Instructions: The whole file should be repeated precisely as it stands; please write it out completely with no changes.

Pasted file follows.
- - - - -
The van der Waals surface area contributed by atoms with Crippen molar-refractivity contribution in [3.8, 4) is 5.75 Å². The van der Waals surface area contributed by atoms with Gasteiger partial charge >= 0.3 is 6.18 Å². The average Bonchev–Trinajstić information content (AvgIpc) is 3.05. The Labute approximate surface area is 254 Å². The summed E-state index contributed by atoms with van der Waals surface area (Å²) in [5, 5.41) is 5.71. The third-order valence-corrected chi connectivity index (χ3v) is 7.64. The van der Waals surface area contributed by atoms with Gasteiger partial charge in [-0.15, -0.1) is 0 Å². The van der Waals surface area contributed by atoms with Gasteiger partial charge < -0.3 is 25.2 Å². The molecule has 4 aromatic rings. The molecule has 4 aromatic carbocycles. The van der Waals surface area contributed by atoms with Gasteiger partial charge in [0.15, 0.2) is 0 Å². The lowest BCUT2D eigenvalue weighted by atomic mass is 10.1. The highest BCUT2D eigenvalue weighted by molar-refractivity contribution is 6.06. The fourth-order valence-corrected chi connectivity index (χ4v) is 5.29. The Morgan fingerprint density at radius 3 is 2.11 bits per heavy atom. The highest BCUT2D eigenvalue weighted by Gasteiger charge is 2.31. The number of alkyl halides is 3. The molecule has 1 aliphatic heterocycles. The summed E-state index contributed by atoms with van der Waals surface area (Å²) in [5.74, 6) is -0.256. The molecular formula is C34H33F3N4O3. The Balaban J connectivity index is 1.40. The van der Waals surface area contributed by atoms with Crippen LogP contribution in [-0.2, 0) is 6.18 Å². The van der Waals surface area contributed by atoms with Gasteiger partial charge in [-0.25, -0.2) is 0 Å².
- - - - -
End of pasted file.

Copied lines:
The van der Waals surface area contributed by atoms with Crippen molar-refractivity contribution in [3.8, 4) is 5.75 Å². The van der Waals surface area contributed by atoms with Gasteiger partial charge >= 0.3 is 6.18 Å². The average Bonchev–Trinajstić information content (AvgIpc) is 3.05. The Labute approximate surface area is 254 Å². The summed E-state index contributed by atoms with van der Waals surface area (Å²) in [5, 5.41) is 5.71. The third-order valence-corrected chi connectivity index (χ3v) is 7.64. The van der Waals surface area contributed by atoms with Gasteiger partial charge in [-0.15, -0.1) is 0 Å². The van der Waals surface area contributed by atoms with Gasteiger partial charge < -0.3 is 25.2 Å². The molecule has 4 aromatic rings. The molecule has 4 aromatic carbocycles. The van der Waals surface area contributed by atoms with Gasteiger partial charge in [0.15, 0.2) is 0 Å². The lowest BCUT2D eigenvalue weighted by atomic mass is 10.1. The highest BCUT2D eigenvalue weighted by molar-refractivity contribution is 6.06. The fourth-order valence-corrected chi connectivity index (χ4v) is 5.29. The Morgan fingerprint density at radius 3 is 2.11 bits per heavy atom. The highest BCUT2D eigenvalue weighted by Gasteiger charge is 2.31. The number of alkyl halides is 3. The molecule has 1 aliphatic heterocycles. The summed E-state index contributed by atoms with van der Waals surface area (Å²) in [5.74, 6) is -0.256. The molecular formula is C34H33F3N4O3. The Balaban J connectivity index is 1.40. The van der Waals surface area contributed by atoms with Crippen LogP contribution in [-0.2, 0) is 6.18 Å². The van der Waals surface area contributed by atoms with Gasteiger partial charge in [-0.25, -0.2) is 0 Å².